The concept of Nash equilibrium is fine in theory, but next to useless in practice.

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1. Introduction
The theory of Nash equilibrium by John Nash (1951) has been a central concept in game theories and further more for a wide range from economics even to the social and environmental sciences studies. Besides the game theory, David (2012) has recalled that, there are three unrealistic traits of standard economic model of human behavior – “unbounded rationality, unbounded willpower, and unbounded selfishness – all of which behavioral economics modifies.” However, consider the assumption of Nash equilibrium theory, there is a hypothesis about all players in the game they are rational and understand the rule of the game. Which means they do know about their opponents choices and what reaction they are going to choose with the goal of profit maximization (or their own objectively goal). In the following there will be a further discussion and line out the practicality of Nash equilibrium.

2. Model and Discussion
Nash equilibrium is the set of result with none of the players have incentive to change their strategies (either pure or mixed) with their profit maximization (or own objectively goal).(Martin,2009;Michael et al.,2013)By using the very famous non-zero-sum game example in game theory, prisoner’s dilemma, it is the easiest way for us to understand the basic means of Nash equilibrium. The police caught two thefts and now they are referencing. Once it gives out a payoff matrix of the thefts (Fig 1.) and result in how many months they are in jail, as the theft is telling the truth (Cooperate) or lying (Defect), first payoff will be player 1’s and the second following will represent as player 2’s. (James et al., 1993)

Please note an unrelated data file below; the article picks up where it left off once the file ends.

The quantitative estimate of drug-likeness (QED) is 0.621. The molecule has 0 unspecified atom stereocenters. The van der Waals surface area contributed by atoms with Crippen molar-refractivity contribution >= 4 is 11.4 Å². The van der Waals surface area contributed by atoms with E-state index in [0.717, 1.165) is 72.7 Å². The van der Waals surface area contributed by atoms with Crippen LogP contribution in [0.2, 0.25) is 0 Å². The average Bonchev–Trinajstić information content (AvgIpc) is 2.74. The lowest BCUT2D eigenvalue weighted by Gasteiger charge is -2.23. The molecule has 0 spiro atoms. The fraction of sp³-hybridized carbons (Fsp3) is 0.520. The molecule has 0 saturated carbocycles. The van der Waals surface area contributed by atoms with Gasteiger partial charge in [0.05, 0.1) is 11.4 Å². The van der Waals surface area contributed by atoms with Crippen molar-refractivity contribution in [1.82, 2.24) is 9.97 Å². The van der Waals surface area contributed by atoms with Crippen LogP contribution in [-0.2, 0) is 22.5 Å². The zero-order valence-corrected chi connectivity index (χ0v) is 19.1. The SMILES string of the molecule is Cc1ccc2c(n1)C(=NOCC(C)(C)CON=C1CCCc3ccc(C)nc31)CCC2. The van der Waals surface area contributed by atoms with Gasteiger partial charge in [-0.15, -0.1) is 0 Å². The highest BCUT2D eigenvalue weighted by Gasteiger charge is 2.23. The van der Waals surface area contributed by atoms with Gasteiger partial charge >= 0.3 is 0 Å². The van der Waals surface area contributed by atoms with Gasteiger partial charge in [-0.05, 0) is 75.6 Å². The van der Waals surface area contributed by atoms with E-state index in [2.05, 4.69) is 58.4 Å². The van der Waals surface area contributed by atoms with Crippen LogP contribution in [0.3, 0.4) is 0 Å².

Fig 1. The Prisoner’s Dilemma
‘Rational Cooperation in the Finitely Repeated Prisoner's Dilemma...

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...012). Is behavioural economics doomed?. Cambridge: Open Book Publisher CIT Ltd. Available from : [Accessed 13th Nov 2013]

Martin J.Osborne. (2009). Nash Equilibrium: Theory. In: An introduction to game theory. New York: Oxford University Press. Inc. p13-53.
Michael Maschler, Eilon Solan, Shmuel Zamir. (2013) Game Theory Trans. Ziv Hellman,USA, Cambridge University Press.

Geoff Riley . (2012). Oligopoly & Game Theory. Available:[Accessed 14th Nov 2013]

Journal Articles:

James Andreoni and John H. Miller. (1993). Rational Cooperation in the Finitely Repeated Prisoner's Dilemma: Experimental Evidence. The Economic Journal. 103 (418), p570-585.

John Nash. (1951). Non-Cooperative Games. The Annals of Mathematics. 52 (2), 286-295.

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